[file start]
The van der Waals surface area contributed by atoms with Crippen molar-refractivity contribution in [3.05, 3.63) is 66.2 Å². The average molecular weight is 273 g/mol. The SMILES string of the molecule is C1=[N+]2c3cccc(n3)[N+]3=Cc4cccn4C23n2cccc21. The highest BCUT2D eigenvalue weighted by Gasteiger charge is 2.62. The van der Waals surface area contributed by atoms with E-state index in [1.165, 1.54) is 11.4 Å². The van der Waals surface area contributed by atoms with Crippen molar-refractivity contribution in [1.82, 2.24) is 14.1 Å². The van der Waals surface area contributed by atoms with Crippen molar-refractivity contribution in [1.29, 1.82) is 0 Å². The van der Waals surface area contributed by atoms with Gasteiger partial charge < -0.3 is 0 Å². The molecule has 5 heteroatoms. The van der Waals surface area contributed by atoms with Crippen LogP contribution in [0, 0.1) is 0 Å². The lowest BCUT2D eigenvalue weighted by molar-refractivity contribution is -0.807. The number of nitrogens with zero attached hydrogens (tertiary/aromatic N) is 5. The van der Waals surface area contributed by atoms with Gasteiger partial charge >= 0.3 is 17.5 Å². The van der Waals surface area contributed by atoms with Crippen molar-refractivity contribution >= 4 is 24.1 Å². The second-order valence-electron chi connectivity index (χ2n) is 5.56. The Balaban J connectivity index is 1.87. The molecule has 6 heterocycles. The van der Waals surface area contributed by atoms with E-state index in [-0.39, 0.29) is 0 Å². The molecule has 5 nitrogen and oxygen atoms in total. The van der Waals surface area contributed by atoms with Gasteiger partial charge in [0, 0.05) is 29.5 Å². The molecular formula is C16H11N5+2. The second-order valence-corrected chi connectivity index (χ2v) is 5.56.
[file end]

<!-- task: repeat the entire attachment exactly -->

The van der Waals surface area contributed by atoms with Crippen molar-refractivity contribution in [3.05, 3.63) is 66.2 Å². The average molecular weight is 273 g/mol. The SMILES string of the molecule is C1=[N+]2c3cccc(n3)[N+]3=Cc4cccn4C23n2cccc21. The highest BCUT2D eigenvalue weighted by Gasteiger charge is 2.62. The van der Waals surface area contributed by atoms with E-state index in [1.165, 1.54) is 11.4 Å². The van der Waals surface area contributed by atoms with Crippen molar-refractivity contribution in [1.82, 2.24) is 14.1 Å². The van der Waals surface area contributed by atoms with Crippen molar-refractivity contribution in [1.29, 1.82) is 0 Å². The van der Waals surface area contributed by atoms with Gasteiger partial charge < -0.3 is 0 Å². The molecule has 5 heteroatoms. The van der Waals surface area contributed by atoms with Crippen LogP contribution in [0, 0.1) is 0 Å². The lowest BCUT2D eigenvalue weighted by molar-refractivity contribution is -0.807. The number of nitrogens with zero attached hydrogens (tertiary/aromatic N) is 5. The van der Waals surface area contributed by atoms with Gasteiger partial charge >= 0.3 is 17.5 Å². The van der Waals surface area contributed by atoms with Crippen molar-refractivity contribution >= 4 is 24.1 Å². The second-order valence-electron chi connectivity index (χ2n) is 5.56. The Balaban J connectivity index is 1.87. The molecule has 6 heterocycles. The van der Waals surface area contributed by atoms with E-state index in [-0.39, 0.29) is 0 Å². The molecule has 5 nitrogen and oxygen atoms in total. The van der Waals surface area contributed by atoms with Gasteiger partial charge in [0, 0.05) is 29.5 Å². The molecular formula is C16H11N5+2. The second-order valence-corrected chi connectivity index (χ2v) is 5.56.